Guest Speakers Illuminate Black History

Throughout the month of February, Crescent welcomed a number of speakers in recognition of Black History Month. In addition, discussions during Mentor Group, Home Form and divisional assemblies covered topics such as Black history in Canada including slavery and civil rights, allyship, and personal/collective stories describing the lived experience of Black Canadians.

Award-winning author Ekiuwa Aire visited the Lower School to read her story Sunjata of the Mande Empire, about a young boy overcoming self-doubt and becoming the founder of the Mandé Empire. Ms. Aire’s journey into writing began 15 years ago when she moved from Nigeria to Canada. As she explained to the Lower School audience, “I wanted to share the incredible stories of Africa with my own children and children like you and to bring a sense of pride and awe in the diverse heritages that make our world so fascinating.” The special event on January 30 kicked off Black History Month at Crescent.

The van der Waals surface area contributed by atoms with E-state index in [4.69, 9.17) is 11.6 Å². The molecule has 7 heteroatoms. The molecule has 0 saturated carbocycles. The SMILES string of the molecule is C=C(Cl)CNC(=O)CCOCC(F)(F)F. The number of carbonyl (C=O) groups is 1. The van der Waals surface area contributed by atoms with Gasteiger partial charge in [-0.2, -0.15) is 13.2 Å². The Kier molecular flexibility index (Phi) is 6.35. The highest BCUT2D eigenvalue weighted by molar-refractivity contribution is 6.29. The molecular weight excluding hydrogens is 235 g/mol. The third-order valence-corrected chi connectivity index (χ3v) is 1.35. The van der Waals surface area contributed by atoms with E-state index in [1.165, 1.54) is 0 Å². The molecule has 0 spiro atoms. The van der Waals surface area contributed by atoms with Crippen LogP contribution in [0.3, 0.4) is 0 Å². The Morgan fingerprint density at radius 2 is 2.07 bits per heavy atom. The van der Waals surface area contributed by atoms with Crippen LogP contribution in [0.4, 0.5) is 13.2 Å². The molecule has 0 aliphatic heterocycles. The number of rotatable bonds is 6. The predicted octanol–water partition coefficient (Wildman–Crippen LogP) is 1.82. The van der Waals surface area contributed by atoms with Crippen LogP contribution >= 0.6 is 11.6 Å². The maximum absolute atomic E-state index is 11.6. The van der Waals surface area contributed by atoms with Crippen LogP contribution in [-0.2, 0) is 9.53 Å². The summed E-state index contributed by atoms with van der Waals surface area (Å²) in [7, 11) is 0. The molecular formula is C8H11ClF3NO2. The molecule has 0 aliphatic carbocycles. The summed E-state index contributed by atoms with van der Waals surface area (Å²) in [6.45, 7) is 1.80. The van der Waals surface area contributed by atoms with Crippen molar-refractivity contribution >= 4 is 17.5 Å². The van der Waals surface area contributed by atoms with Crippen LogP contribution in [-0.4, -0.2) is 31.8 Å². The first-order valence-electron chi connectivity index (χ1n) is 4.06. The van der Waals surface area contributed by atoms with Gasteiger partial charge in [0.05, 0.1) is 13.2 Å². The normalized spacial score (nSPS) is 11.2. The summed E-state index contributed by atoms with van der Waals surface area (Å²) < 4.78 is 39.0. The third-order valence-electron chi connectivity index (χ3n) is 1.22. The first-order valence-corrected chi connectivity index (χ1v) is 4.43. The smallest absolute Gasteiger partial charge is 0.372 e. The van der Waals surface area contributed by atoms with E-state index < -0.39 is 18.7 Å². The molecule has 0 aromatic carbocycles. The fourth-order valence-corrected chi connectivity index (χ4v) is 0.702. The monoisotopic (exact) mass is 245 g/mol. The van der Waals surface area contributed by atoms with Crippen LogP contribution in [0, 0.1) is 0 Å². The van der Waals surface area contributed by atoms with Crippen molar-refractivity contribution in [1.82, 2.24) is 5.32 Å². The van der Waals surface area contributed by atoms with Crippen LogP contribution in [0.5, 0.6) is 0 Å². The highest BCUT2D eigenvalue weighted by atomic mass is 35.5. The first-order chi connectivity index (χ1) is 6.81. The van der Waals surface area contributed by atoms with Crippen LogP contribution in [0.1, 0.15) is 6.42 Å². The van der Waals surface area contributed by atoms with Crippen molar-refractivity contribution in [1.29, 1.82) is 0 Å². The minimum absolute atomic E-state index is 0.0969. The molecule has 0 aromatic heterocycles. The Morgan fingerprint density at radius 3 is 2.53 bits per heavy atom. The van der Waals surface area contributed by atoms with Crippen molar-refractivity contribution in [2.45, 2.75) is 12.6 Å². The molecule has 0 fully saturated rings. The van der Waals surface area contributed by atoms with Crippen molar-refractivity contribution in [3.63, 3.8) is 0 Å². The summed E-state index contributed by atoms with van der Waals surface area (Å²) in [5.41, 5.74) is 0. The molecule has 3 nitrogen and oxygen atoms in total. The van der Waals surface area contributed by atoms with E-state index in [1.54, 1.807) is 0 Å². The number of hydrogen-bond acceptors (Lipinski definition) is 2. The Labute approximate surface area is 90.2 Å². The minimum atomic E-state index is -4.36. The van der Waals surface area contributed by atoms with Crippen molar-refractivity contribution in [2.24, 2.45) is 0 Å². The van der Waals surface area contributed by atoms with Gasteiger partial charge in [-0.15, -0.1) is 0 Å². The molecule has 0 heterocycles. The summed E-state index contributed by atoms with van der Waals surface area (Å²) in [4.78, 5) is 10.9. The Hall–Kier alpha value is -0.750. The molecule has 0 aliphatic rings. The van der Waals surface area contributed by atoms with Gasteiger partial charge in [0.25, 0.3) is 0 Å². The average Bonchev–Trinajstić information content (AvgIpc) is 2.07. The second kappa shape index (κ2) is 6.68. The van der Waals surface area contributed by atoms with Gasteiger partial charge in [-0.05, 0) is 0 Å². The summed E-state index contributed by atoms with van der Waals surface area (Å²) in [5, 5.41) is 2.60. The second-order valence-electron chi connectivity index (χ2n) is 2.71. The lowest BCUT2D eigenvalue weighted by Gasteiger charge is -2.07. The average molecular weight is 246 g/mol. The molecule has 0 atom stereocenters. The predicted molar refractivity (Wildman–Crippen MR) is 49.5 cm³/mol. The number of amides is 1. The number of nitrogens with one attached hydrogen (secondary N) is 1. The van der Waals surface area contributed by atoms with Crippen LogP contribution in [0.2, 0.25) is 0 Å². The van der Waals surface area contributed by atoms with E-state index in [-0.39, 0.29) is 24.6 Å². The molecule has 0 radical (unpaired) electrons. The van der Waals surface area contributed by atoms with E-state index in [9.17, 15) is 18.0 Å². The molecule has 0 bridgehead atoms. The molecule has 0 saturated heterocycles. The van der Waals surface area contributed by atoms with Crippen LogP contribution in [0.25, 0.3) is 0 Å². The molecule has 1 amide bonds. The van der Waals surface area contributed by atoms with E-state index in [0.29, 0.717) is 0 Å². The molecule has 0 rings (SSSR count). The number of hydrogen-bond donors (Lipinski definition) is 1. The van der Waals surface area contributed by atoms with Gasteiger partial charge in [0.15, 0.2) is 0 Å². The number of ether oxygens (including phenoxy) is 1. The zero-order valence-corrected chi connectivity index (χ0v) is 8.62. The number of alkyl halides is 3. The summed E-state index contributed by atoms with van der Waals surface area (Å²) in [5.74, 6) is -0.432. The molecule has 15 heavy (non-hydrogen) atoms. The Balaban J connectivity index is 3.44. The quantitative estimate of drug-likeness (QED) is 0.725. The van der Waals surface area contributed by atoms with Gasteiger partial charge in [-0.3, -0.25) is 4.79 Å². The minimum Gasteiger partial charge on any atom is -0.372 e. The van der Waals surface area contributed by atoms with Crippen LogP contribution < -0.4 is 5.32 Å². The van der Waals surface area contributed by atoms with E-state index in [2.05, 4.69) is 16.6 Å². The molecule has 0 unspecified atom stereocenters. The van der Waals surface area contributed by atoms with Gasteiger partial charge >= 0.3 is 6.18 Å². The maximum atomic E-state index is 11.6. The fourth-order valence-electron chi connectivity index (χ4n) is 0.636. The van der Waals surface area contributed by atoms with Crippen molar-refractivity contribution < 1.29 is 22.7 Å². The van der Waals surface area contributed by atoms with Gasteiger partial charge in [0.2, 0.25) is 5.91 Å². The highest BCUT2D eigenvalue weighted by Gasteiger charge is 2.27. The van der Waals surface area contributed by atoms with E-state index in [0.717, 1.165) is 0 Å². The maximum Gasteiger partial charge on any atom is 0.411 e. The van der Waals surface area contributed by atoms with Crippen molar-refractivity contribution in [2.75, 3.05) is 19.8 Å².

Canadian businessman, entrepreneur, Dragons’ Den investor and Crescent parent Wes Hall P’28 spoke at a full school assembly on February 6. Mr. Hall, author of the book No Bootstraps When You’re Barefoot, spoke candidly about his humble beginning, and his journey from a law office mail clerk to becoming one of the most influential forces on Bay Street. Mr. Hall shared some lessons that he attributes to his success, including the importance of showing empathy and emotion as a business leader. “We’re taught as men that you don’t cry or show emotions, especially in business,” he said. “I’m here to tell you that that is not true. People gravitate to business leaders who are empathetic.”

On February 12, Middle School students watched the documentary The Skin We're In. Based in part on Desmond Cole's award-winning 2015 essay, "The Skin I'm In", the film documents the history and reality of racism against Black Canadians.